World Wide Web: 10 Best Sites of the Week

Article excerpt

www.number-10.gov.uk

As the election bears down on the undeserving British public like an out-of-control juggernaut on a snoozing hedgehog, it's time to check out web resources that will keep you informed and entertained during the silly season of vote-chasing. Slick and efficient, the website of the present incumbents of Number 10 Downing Street is uncannily like the government itself - and it's overall control of this site that everyone is after.

www.omrlp.com

Thanks to the Official Monster Raving Loony Party, no election night count is complete without someone wearing a silly hat and polling 27 votes. As you might expect from a party whose joint leader is a cat, its website is a pretty laid-back affair, and is hardly urging members to return to their constituencies and prepare for government.

www.libdems.org.uk

Then again, neither is this lot. While tactical anti-Tory voting will scupper any chance the Liberal Democrats ever had of becoming the second-biggest party in this election, they at least want to look like a competent player, an ambition which extends to this website. It doesn't violate you with visuals or stun you with statistics - it's just a welcome site, sitting quietly in the corner of cyberspace and being sensible, and currently putting the environment at the centre of the Liberal Democrats' agenda.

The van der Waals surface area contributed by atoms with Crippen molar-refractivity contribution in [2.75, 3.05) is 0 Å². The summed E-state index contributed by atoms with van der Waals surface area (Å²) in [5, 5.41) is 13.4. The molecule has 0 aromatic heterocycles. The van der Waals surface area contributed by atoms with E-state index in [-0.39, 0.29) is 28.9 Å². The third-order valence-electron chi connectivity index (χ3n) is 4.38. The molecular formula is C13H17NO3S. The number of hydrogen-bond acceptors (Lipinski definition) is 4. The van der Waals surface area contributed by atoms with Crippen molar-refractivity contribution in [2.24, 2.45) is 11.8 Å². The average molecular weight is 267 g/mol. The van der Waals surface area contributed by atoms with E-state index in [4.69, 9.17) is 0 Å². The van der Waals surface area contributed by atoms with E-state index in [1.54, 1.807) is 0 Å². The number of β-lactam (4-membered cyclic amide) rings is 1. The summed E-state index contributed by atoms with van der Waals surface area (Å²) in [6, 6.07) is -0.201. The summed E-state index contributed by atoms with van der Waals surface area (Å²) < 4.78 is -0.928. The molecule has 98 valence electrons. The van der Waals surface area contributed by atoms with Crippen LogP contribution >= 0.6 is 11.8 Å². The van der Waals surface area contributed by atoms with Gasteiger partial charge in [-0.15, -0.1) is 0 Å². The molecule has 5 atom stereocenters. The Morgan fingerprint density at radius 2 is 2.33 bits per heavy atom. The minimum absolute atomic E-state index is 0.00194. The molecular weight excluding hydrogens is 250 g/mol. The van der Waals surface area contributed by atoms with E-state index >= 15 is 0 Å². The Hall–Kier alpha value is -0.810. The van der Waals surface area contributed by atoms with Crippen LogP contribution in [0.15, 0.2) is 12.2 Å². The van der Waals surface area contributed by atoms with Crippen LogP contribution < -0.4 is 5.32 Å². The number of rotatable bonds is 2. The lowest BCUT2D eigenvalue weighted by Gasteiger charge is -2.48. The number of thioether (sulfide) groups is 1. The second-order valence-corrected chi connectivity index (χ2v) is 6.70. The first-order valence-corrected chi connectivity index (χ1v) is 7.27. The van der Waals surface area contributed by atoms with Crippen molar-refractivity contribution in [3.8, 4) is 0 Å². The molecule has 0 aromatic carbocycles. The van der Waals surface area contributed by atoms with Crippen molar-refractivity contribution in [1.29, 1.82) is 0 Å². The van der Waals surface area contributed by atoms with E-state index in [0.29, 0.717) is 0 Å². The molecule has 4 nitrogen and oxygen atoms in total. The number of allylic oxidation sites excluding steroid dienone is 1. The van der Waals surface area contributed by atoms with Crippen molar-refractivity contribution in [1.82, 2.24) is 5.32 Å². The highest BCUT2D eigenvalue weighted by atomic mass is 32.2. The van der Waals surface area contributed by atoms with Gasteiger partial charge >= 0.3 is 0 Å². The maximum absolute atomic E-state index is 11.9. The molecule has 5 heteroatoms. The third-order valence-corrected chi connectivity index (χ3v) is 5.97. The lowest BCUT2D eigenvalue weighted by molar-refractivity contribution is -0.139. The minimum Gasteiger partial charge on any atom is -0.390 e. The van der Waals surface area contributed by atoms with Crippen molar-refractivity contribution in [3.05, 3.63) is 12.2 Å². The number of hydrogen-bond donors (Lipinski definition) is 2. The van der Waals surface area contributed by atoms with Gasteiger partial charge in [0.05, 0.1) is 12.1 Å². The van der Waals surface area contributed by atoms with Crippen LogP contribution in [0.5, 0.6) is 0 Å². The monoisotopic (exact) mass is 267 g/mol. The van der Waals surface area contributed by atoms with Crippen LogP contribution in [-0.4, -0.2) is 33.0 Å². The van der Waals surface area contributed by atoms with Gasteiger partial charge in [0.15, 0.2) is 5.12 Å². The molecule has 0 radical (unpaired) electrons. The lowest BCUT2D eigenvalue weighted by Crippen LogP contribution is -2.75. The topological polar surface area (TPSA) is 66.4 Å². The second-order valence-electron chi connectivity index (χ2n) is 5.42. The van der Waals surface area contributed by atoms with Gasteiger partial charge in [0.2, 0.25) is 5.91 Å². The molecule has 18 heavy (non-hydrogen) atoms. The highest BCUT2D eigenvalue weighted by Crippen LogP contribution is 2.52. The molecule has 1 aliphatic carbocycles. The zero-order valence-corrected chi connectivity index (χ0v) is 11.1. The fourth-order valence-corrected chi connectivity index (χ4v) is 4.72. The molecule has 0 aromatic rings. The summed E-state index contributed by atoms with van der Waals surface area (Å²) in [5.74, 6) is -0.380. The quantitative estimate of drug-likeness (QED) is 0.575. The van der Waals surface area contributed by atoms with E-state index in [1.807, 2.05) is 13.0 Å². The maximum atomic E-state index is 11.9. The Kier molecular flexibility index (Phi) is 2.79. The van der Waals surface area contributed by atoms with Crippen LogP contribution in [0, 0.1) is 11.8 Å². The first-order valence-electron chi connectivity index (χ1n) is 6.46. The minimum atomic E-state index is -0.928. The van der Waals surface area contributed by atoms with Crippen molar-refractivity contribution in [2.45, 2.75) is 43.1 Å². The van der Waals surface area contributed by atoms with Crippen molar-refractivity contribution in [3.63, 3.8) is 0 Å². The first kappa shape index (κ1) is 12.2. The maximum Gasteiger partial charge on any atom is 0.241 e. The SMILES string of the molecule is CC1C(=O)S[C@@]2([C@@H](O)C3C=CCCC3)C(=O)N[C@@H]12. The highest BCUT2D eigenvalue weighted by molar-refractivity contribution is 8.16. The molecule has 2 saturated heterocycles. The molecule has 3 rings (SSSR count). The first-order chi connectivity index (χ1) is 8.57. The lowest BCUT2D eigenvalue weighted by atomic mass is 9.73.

www.greenparty.org.uk

The Green Party is winning the battle of the websites, if nothing else. It's as thorough as their policies, with plenty of readable material on core values and manifestos for sustainable agriculture (never more relevant than in this general election). They even include a "full philosophical basis" for their ideas, which is often missing in British politics. And there's a no-frames version, to boot.

www.labour.org.uk

Number 10's present residents, the Labour Party, have kept it simple with their website, politely outlining their successes - as a job candidate might at interview - while trying not to sound too smug for fear of putting off the potential employers. In what some might say is a reversal of the way the party runs its offline operations, the site does not take a design-led approach, instead preferring content over style. …